Brighton is a small town situated by the coast, near London. In 1915, the town hospital hosted many wounded soldiers of Indian descent, amongst which a Sikh wrote his last words to his father, as he lay on a bed, nearing death with every passing second. “Tell my mother not to go wandering madly because her son, my brother, is dead,” he wrote. “To be born and to die is God’s order. Some day we must die, sooner or later, and if I die here, who will remember me? It is a fine thing to die far from home. A saint said this, and, as he was a good man, it must be true.”
What was a Sikh doing on a hospital bed in a small town of Great Britain? If you’re well-read and have kept track of your history, the year would have given away the answer. We all remember the World Wars - we remember there was a first, and a second one followed, but most forget just how many people were truly involved in it, and how far its reach really was.
It was called the global war for a reason, but most of us tend to centralise the globe to the first world. Unfortunately, this assumption has made about 1.5 million lives invisible. All these lives were from India, which included Muslims, Hindus and Sikhs who fought in France and Belgium during World War I. Great Britain, which was one of the superpowers, recruited these troops from Punjab, Uttar Pradesh, Bihar, Tamil Nadu and Maharashtra, and thus, formulated the Indian Expeditionary Force. As recorded, there were 65,000 others wounded, 10,000 missing, and 98 Indian Army nurses killed.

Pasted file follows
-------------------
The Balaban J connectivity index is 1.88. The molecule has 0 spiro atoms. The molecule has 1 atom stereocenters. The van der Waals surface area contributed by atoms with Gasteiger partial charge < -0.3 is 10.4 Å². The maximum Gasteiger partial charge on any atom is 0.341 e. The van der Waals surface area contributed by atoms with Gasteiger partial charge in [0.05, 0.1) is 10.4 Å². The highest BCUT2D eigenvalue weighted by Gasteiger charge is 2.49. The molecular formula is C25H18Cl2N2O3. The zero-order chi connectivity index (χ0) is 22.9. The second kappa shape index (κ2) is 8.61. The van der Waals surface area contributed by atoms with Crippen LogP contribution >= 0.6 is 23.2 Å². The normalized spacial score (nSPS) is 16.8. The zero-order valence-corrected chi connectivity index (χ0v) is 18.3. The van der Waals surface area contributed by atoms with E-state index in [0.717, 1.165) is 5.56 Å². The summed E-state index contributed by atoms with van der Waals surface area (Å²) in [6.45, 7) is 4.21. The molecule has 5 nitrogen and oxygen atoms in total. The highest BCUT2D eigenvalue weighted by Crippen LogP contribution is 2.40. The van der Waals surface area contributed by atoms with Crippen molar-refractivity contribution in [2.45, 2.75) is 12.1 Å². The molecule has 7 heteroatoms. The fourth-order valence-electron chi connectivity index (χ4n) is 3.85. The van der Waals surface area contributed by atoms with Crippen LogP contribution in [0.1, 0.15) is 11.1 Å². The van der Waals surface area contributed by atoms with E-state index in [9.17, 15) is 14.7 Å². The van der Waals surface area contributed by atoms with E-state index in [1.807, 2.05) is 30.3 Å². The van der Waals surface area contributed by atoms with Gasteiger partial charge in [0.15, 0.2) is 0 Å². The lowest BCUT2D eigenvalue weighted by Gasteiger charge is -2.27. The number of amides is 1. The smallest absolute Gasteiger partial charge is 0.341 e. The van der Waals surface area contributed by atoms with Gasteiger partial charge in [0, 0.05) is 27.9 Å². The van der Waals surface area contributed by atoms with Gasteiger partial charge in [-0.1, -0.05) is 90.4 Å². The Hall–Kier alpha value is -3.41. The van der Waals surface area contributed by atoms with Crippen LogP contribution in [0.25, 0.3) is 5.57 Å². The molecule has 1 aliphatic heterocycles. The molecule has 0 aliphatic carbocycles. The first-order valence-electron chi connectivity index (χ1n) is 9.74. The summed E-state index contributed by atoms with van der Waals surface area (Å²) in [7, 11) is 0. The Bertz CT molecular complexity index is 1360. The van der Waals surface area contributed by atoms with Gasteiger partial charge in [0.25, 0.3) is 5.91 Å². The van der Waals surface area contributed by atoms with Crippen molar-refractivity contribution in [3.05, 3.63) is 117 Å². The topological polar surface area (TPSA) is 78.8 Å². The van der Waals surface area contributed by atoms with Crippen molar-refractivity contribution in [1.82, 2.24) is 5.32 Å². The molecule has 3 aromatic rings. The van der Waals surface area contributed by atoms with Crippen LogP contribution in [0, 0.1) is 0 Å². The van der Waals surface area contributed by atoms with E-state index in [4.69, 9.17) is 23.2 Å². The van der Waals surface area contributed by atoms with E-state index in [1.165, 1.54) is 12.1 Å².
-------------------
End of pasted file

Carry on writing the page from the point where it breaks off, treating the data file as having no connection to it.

As of today, there are millions of us clicking pictures of and against the India Gate, but hardly any of us know that the structure was created in the memory of soldiers who lost their lives in the first World War. The United Service Institution of India (USI), is currently working on an initiative to fix this. In partnership with Commonwealth War Graves Commission, they have initiated a project called ‘India Remembers’. With a grand opening earlier this week, the project aims on celebrating 7th of December as a day for remembrance. The day was already identified as Armed Forces Flag Day in India. Started in 1949, the Army distributed miniature tricolor flags in exchange for donation. This tradition served as a reminder to the civilian population that it was their responsibility to respect and remember their military, just as the military’s responsibility was to protect them against external forces.
The project has also proposed a flower for remembrance - the yellow marigold which is believed to be scared for both Hindus and Muslims. This initiative will also be influencing schools with resource packs that highlight the importance of the roles our soldiers played in conflicts before and after 1947.
The wonder of these 1.5 billion lives lies in the fact that most of them marched onto foreign lands, despite having loved ones in India; all unknowing of the fate that awaited them. This could be called repercussion of the colonial takeover or the psychology of war that permits human beings to believe that they have enemies. With India Remembers launch on July 14, there is hope once again for India to reconstruct its history by giving the equal share of visibility to these 1.5 billion lives that have been so unfortunately erased from our collective conscience as a nation.